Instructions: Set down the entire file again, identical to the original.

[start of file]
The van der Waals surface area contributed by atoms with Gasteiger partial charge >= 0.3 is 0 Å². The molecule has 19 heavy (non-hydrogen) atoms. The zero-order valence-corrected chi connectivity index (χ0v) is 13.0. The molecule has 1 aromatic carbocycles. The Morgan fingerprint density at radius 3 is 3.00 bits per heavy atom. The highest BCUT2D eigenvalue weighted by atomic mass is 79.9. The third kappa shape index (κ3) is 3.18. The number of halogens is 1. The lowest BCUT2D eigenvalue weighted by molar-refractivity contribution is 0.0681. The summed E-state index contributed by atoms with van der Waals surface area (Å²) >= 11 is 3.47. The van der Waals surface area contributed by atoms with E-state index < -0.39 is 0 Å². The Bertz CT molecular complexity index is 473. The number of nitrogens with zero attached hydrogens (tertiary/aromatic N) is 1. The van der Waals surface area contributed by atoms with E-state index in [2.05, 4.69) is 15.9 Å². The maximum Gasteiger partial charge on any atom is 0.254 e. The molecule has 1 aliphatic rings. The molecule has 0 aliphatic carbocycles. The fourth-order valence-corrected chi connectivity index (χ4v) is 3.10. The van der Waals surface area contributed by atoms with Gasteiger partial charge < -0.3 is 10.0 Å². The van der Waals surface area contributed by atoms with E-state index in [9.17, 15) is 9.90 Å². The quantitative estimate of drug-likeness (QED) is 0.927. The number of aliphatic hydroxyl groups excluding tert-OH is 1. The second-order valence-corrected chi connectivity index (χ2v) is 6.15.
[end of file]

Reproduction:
The van der Waals surface area contributed by atoms with Gasteiger partial charge >= 0.3 is 0 Å². The molecule has 19 heavy (non-hydrogen) atoms. The zero-order valence-corrected chi connectivity index (χ0v) is 13.0. The molecule has 1 aromatic carbocycles. The Morgan fingerprint density at radius 3 is 3.00 bits per heavy atom. The highest BCUT2D eigenvalue weighted by atomic mass is 79.9. The third kappa shape index (κ3) is 3.18. The number of halogens is 1. The lowest BCUT2D eigenvalue weighted by molar-refractivity contribution is 0.0681. The summed E-state index contributed by atoms with van der Waals surface area (Å²) >= 11 is 3.47. The van der Waals surface area contributed by atoms with E-state index < -0.39 is 0 Å². The Bertz CT molecular complexity index is 473. The number of nitrogens with zero attached hydrogens (tertiary/aromatic N) is 1. The van der Waals surface area contributed by atoms with E-state index in [2.05, 4.69) is 15.9 Å². The maximum Gasteiger partial charge on any atom is 0.254 e. The molecule has 1 aliphatic rings. The molecule has 0 aliphatic carbocycles. The fourth-order valence-corrected chi connectivity index (χ4v) is 3.10. The van der Waals surface area contributed by atoms with Gasteiger partial charge < -0.3 is 10.0 Å². The van der Waals surface area contributed by atoms with E-state index in [9.17, 15) is 9.90 Å². The quantitative estimate of drug-likeness (QED) is 0.927. The number of aliphatic hydroxyl groups excluding tert-OH is 1. The second-order valence-corrected chi connectivity index (χ2v) is 6.15.